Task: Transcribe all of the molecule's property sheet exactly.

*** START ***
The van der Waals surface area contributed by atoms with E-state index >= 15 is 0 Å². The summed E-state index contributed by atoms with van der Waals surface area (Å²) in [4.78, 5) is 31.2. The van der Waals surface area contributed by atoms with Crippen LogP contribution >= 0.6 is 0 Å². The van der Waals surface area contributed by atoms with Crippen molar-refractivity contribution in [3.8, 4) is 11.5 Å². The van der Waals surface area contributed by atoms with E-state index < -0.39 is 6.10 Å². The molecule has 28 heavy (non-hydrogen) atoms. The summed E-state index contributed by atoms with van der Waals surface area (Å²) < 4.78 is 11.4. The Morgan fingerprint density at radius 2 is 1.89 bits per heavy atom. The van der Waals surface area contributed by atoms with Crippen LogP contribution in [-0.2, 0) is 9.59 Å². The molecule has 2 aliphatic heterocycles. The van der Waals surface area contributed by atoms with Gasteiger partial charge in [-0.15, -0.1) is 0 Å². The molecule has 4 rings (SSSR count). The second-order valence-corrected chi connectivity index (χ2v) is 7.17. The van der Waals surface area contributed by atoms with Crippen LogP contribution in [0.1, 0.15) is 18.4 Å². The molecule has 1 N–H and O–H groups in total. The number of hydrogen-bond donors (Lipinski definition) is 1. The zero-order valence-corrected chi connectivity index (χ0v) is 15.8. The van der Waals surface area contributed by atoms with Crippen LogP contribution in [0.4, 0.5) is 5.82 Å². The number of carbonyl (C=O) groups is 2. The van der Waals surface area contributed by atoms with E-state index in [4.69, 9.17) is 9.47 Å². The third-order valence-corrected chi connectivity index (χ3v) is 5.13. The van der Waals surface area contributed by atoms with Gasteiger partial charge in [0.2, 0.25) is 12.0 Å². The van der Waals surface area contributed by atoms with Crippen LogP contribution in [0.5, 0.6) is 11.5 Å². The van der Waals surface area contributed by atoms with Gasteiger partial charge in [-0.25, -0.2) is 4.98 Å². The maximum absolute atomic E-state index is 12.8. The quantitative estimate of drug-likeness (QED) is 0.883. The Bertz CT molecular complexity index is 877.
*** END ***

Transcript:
The van der Waals surface area contributed by atoms with E-state index >= 15 is 0 Å². The summed E-state index contributed by atoms with van der Waals surface area (Å²) in [4.78, 5) is 31.2. The van der Waals surface area contributed by atoms with Crippen LogP contribution >= 0.6 is 0 Å². The van der Waals surface area contributed by atoms with Crippen molar-refractivity contribution in [3.8, 4) is 11.5 Å². The van der Waals surface area contributed by atoms with E-state index < -0.39 is 6.10 Å². The molecule has 28 heavy (non-hydrogen) atoms. The summed E-state index contributed by atoms with van der Waals surface area (Å²) < 4.78 is 11.4. The Morgan fingerprint density at radius 2 is 1.89 bits per heavy atom. The van der Waals surface area contributed by atoms with Crippen LogP contribution in [-0.2, 0) is 9.59 Å². The molecule has 2 aliphatic heterocycles. The van der Waals surface area contributed by atoms with Gasteiger partial charge in [-0.15, -0.1) is 0 Å². The molecule has 4 rings (SSSR count). The second-order valence-corrected chi connectivity index (χ2v) is 7.17. The van der Waals surface area contributed by atoms with Crippen LogP contribution in [0.1, 0.15) is 18.4 Å². The molecule has 1 N–H and O–H groups in total. The number of hydrogen-bond donors (Lipinski definition) is 1. The zero-order valence-corrected chi connectivity index (χ0v) is 15.8. The van der Waals surface area contributed by atoms with Crippen LogP contribution in [0.4, 0.5) is 5.82 Å². The number of carbonyl (C=O) groups is 2. The van der Waals surface area contributed by atoms with E-state index in [4.69, 9.17) is 9.47 Å². The third-order valence-corrected chi connectivity index (χ3v) is 5.13. The van der Waals surface area contributed by atoms with Gasteiger partial charge in [0.2, 0.25) is 12.0 Å². The van der Waals surface area contributed by atoms with Crippen LogP contribution in [0.5, 0.6) is 11.5 Å². The van der Waals surface area contributed by atoms with Gasteiger partial charge in [-0.25, -0.2) is 4.98 Å². The maximum absolute atomic E-state index is 12.8. The quantitative estimate of drug-likeness (QED) is 0.883. The Bertz CT molecular complexity index is 877.